Asian movie and television dramas have swept the popular television domain like an avalanche. While some 10 years ago Japanese anime was somewhat of a subculture in the west, it quickly became mainstream, only to be followed by a torrent of TV sequels, adaptations, independent dramas etc., laying the groundwork for Asian TV culture towards its long-awaited seat among the other mainstream giants of what is now the worldwide entertainment industry.

South Korea contributed an entirely new dimension to the global hype, establishing a pop-culture movement called Korean Wave, which includes TV dramas/movies, K-Pop music, and fashion. All of the components of any world-spinning movement are in place.

So how exactly did this come to be? What are the ingredients for producing so many successful shows?

The Key Components of a Successful Asian Drama

It has been thoroughly established that, in terms of storyline, the foremost factor for any TV show to go mainstream, and enchant viewers, requires of the storyline to present us with at least one – if not a few or a lot – relatable character, around whom the world unfolds.

While this has been established some time ago in the western half of the globe, Asian countries have always had their own perspective on the world, granting them the remarkable quality of always twisting any established approach to the point where its discernable origins remain, but one cannot but notice the original Asian taste.

The Protagonist

Korean dramas, for one, have a few approaches to this type of character. They are either a shy person or the complete opposite. This foundation always bears the promise that the protagonist’s journey will lead them through a rollercoaster of social encounters and life situations, which will ultimately end / or arrive at the “soul mate station,” i.e., they will find their true love and thus have their place in the world.

The Japanese, on the other hand, often place their TV drama protagonists in a high-school setting, unfolding different personalities and worldviews, challenged by (ab)normal life situations. Ichi no rittoru no namida (One liter of tears) invites the viewers to follow the life of a 15-year-old “ordinary girl” in a new school. No later than the beginning of her journey to adapt to her new environment, she discovers she has spinocerebellar degeneration. Based on a true story, this show sends the subtle message – that simply being alive is reason enough for joy – but one much necessary to be reminded of, especially today, when the pressures of modern life can weigh down on almost anyone and cause them to forget the little joys of existence.

The Funnel of Love

Whether or not you’re inclined to agree, relationships make up a major part of the TV drama experience. For many, this works like a charm even if it disappoints. The emotional journey of a character figuring out their feelings for another has this “thrill of the ride” quality while retaining a light-hearted and to a large degree even innocent tone. This provides a certain quality to these shows – being of the world as we know and perceive it, yet still functioning like a fairy tale. And is love not the component of life, which makes or breaks a heart? Although, a lot of it is partly due to luck and timing, just like when gambling at online casinos over on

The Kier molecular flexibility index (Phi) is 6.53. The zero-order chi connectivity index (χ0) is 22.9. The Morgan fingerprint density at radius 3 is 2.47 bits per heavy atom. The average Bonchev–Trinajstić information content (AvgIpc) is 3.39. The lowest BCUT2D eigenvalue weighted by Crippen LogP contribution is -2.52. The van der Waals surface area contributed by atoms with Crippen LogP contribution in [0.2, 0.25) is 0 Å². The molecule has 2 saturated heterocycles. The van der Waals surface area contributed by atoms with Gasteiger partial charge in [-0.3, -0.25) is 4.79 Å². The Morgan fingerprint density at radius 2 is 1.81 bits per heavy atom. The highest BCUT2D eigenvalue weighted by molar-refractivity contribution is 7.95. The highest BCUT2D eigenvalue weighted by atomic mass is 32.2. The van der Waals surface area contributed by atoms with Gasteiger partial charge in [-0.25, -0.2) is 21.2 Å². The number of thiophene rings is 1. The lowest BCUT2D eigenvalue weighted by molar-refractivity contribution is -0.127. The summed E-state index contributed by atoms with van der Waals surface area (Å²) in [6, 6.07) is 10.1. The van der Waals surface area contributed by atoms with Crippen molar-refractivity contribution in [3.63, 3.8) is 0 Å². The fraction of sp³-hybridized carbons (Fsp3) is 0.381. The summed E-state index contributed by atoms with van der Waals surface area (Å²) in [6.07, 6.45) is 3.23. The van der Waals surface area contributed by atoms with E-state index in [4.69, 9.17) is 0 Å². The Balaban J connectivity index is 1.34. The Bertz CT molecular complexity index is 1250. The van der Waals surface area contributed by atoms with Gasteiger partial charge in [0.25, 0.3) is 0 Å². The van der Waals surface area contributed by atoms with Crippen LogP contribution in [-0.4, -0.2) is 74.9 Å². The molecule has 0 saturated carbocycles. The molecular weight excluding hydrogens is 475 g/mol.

Enhancing Reality

In terms of structure, Asian TV dramas always raise the stakes on aesthetics. However, ordinary actors, especially in Korean shows, are exceptional when it comes to their looks. Fashion plays a big role here too. While subtly promoting a healthy perspective on self-care, it also contributes to enhancing the subtle “fairy tale” element, mentioned above.

Through the use of additional triggers – such as a consistent soundtrack – the viewing experience is strongly complemented by a solid sense of atmosphere. Opening and closing themes, short-bursts of sounds, enhancing emotion and/or even atmospheric sound waves flowing a scene of landscape imagery. Each show has their own signature style, and one experienced enough can guess the direction of the storyline simply from the genre of music in the opening sequence of a new show.

Cultural Proximity

It has been noted that Asian TV dramas inevitably promote the cultural proximity of Asian peoples. Those rooted in the fantasy domain often show discernable traits of shared mythology, others – dealing with contemporary life – function in such a way, so as to present their viewers with the fact that the joys and problems they are facing in their own lives are not that of an unknown to their neighbors, on the contrary.

Educational Quality

The aforementioned functions on another level, as well. For those non-native to the Eastern wing of our planet, it is simply astounding to be able to put yourself in the shoes of a protagonist and see their world both the way they see it and as a kind of a tourist. Landscapes, cuisine, fashion, and music, historical and cultural references all educate the western viewer, enriching their perspective on different cultures and their stories.

Apart from educating viewers on the cultural aspects of various nations and their histories, the popular craze, caused by music and TV dramas also contributes to stronger economies. TV shows may introduce viewers to new cuisine, promote certain products, and even inspire them to learn a new language and visit the places in which their beloved fictional characters shape their stories. Governments have taken note of this and are strongly capitalizing on it. So, if you are a fan of the scene, you can rest easy, knowing that there will be much more to come in the nearest future. On the other hand, if you are looking to contribute to the movement – hopefully, this overview of some of the key components of a successful TV drama may inspire you to use, contradict and in any case impress the audience with something new.